Appellant, holder of a state liquor license, was found by the liquor control hearing officer to have violated the Liquor Control Act (§§ 46-1-1 to 46-11-4, incl., N.M.S.A.1953). An order was issued suspending appellant’s dispenser’s license for a period of fifteen days. On review in the district court of Santa Fe County, the action of the hearing officer was affirmed. Appellant’s first point is a technical procedural on'e, which is of first impression in New Mexico. He argues that the suspension order was fatally defective in that the record, made before the hearing officer, reviewed by the trial court and now before us, did not contain a copy of the charge and a copy of the order to show cause, as required by § 46-6-4(1) (2), N.M.S.A.1953. That statute, so far as material, reads:
“I. At any hearing on an order to show cause the liquor control hearing officer shall cause to be made a record of hearing which shall record * * * (2) the nature of the proceedings including a copy of the charge and a copy of the order to show cause, each showing the return of service thereof. * * * ”
Appellant relies heavily on Brockmeyer v. Ohio Real Estate Comm., 5 Ohio App. 2d 161, 214 N.E.2d 265 (1966), as authority supporting its position that the omission of the documents required by the statute makes the action of the district court erroneous and a reversal mandatory. In that case the record certified by the agency was incomplete in that it did not contain the agency’s order. On appeal it was held that the statute specifically required the reversal of the trial court’s order affirming the action of the agency because the record certified was not complete in view of the omission. Young v. Bd. of Review, Dept. of State Personnel, 9 Ohio App.2d 25, 222 N.E.2d 789 (1967), is a later case applying the rule.
In the instant case we see no way to avoid a similar result. The statute involved here is mandatory in its requirements. Absent the complaint and order to show cause, the record does not disclose the charge. In addition, the findings of the hearing officer to the effect that “the *225charge set forth in the paragraphs 3, 4 and 5 have been proven” add nothing to an understanding of the charges. Certainly, the proof introduced at the hearing discloses testimony concerning alleged sales of alcoholic beverages to a named minor on particular dates, and so we may infer that this was the nature of the charges. However, this is not sufficient in our view. The complete record required by the statute must necessarily have been before the district court before it could review the action of the hearing officer and, in turn, before us before we can determine the correctness of the holding there. Compare State ex rel. Transcontinental Bus Service v. Carmody, 53 N.M. 367, 208 P.2d 1073 (1949).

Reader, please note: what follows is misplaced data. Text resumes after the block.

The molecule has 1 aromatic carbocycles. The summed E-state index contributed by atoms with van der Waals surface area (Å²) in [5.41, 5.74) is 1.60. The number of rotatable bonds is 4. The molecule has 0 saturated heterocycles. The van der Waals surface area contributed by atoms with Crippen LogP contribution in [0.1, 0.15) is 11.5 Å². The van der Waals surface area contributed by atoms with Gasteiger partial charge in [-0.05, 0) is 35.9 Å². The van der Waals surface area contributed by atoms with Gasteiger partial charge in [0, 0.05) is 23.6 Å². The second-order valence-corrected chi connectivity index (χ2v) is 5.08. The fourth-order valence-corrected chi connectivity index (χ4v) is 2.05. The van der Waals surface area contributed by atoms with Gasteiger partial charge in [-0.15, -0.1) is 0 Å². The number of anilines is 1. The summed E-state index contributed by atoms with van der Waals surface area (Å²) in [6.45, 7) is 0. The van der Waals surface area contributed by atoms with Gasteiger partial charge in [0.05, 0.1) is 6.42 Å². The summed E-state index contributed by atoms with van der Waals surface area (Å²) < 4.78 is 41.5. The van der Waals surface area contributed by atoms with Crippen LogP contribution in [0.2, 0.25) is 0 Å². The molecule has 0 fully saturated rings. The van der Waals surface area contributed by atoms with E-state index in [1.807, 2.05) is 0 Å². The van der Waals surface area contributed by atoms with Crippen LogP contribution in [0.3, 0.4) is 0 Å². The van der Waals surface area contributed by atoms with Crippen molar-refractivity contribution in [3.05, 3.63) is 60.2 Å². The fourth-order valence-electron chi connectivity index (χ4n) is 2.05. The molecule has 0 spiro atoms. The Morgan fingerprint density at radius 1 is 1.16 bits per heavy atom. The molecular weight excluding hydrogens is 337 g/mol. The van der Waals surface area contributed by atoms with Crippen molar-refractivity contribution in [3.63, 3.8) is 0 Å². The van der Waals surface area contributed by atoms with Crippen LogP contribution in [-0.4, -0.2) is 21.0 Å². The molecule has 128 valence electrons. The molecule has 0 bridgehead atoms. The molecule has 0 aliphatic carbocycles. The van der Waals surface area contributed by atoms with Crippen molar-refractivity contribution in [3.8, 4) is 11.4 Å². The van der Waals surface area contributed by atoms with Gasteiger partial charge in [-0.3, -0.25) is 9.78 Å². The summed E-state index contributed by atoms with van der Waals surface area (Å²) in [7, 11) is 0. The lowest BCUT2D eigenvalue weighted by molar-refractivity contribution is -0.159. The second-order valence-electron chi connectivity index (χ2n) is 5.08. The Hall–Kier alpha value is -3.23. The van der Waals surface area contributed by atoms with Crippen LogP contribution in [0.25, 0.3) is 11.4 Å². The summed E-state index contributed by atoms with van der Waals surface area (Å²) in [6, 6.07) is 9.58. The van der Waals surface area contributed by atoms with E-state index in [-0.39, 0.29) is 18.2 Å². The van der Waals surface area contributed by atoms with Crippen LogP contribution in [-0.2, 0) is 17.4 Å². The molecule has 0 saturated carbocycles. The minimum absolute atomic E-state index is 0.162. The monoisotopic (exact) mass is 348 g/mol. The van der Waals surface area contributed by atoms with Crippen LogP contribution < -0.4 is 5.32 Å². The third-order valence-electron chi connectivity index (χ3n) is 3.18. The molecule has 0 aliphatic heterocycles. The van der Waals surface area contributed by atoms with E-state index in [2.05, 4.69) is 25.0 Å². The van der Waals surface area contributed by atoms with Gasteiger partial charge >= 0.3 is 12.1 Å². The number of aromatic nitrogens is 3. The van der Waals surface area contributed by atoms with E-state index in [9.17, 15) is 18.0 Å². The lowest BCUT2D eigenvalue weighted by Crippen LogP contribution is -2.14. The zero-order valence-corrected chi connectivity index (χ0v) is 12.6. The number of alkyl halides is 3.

Appellee would avoid the effect of the omission by the hearing officer by the argument that the defect now being urged was not advanced in the trial court. However, the record discloses that appellant there requested a finding that, “[t]he order of the Hearing Officer herein was predicated upon incompetent, irrelevant testimony or evidence or matters extrinsic to the record of hearing.” Nothing further appearing, we cannot say that the right to assert the effect of the omission was waived, if indeed, it could be, which we do not decide. Neither do we see, as urged by the appellee, any obligation on the part of appellant to supply the absent material. The statute placed the obligation for making the record on the hearing officer, and appellant’s rights may not be adversely affected by shortcomings therein. Compare Hansen v. Town of Highland, 237 Ind. 516, 147 N.E.2d 221 (1958). Nor do we know of any provision for certiorari for diminution of the record whereby the district court can accomplish such a result. (However, see § 4-32-19, N.M.S.A.1953 [1969 Supp.], being part of the Administrative Procedures Act, not applicable here, which provides that the reviewing court may require or permit correction of the record when necessary.)
We are convinced that strict compliance with legislatively prescribed procedural safeguards is an absolute requirement, when, as here, the right to operate a business and earn a livelihood is at stake. See Young v. Bd. of Pharmacy, 81 N.M. 5, 462 P.2d 139 (1969). In the instant case, the legislature required that the record include certain things which were not included. The legislature having spoken, we are bound to require compliance.
In view of the holding announced as to appellant’s Point I, consideration of Point II is not necessary.
Having determined that the trial court erred in attempting a review without a proper record, it follows that the cause must be reversed and remanded to the trial court with instructions to proceed in a manner consistent herewith.
It is so ordered.
COMPTON and SISK, JJ., concur.